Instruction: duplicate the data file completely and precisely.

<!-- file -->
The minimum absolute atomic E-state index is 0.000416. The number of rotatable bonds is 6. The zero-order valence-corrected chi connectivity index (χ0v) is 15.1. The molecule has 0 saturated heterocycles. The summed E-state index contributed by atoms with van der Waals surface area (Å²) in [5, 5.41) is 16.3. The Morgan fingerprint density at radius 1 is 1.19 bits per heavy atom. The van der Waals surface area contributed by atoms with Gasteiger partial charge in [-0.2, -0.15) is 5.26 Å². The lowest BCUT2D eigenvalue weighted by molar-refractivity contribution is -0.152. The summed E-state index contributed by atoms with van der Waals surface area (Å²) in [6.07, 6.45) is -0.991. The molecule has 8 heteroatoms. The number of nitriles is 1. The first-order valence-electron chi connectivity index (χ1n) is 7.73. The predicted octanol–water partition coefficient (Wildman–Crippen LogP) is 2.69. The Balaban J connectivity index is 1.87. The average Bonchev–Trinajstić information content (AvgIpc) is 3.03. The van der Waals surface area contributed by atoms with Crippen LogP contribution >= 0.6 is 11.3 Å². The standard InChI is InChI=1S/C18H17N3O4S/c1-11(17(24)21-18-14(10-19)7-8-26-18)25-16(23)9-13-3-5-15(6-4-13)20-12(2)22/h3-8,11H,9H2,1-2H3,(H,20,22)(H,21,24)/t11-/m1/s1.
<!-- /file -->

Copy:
The minimum absolute atomic E-state index is 0.000416. The number of rotatable bonds is 6. The zero-order valence-corrected chi connectivity index (χ0v) is 15.1. The molecule has 0 saturated heterocycles. The summed E-state index contributed by atoms with van der Waals surface area (Å²) in [5, 5.41) is 16.3. The Morgan fingerprint density at radius 1 is 1.19 bits per heavy atom. The van der Waals surface area contributed by atoms with Gasteiger partial charge in [-0.2, -0.15) is 5.26 Å². The lowest BCUT2D eigenvalue weighted by molar-refractivity contribution is -0.152. The summed E-state index contributed by atoms with van der Waals surface area (Å²) in [6.07, 6.45) is -0.991. The molecule has 8 heteroatoms. The number of nitriles is 1. The first-order valence-electron chi connectivity index (χ1n) is 7.73. The predicted octanol–water partition coefficient (Wildman–Crippen LogP) is 2.69. The Balaban J connectivity index is 1.87. The average Bonchev–Trinajstić information content (AvgIpc) is 3.03. The van der Waals surface area contributed by atoms with Crippen LogP contribution >= 0.6 is 11.3 Å². The standard InChI is InChI=1S/C18H17N3O4S/c1-11(17(24)21-18-14(10-19)7-8-26-18)25-16(23)9-13-3-5-15(6-4-13)20-12(2)22/h3-8,11H,9H2,1-2H3,(H,20,22)(H,21,24)/t11-/m1/s1.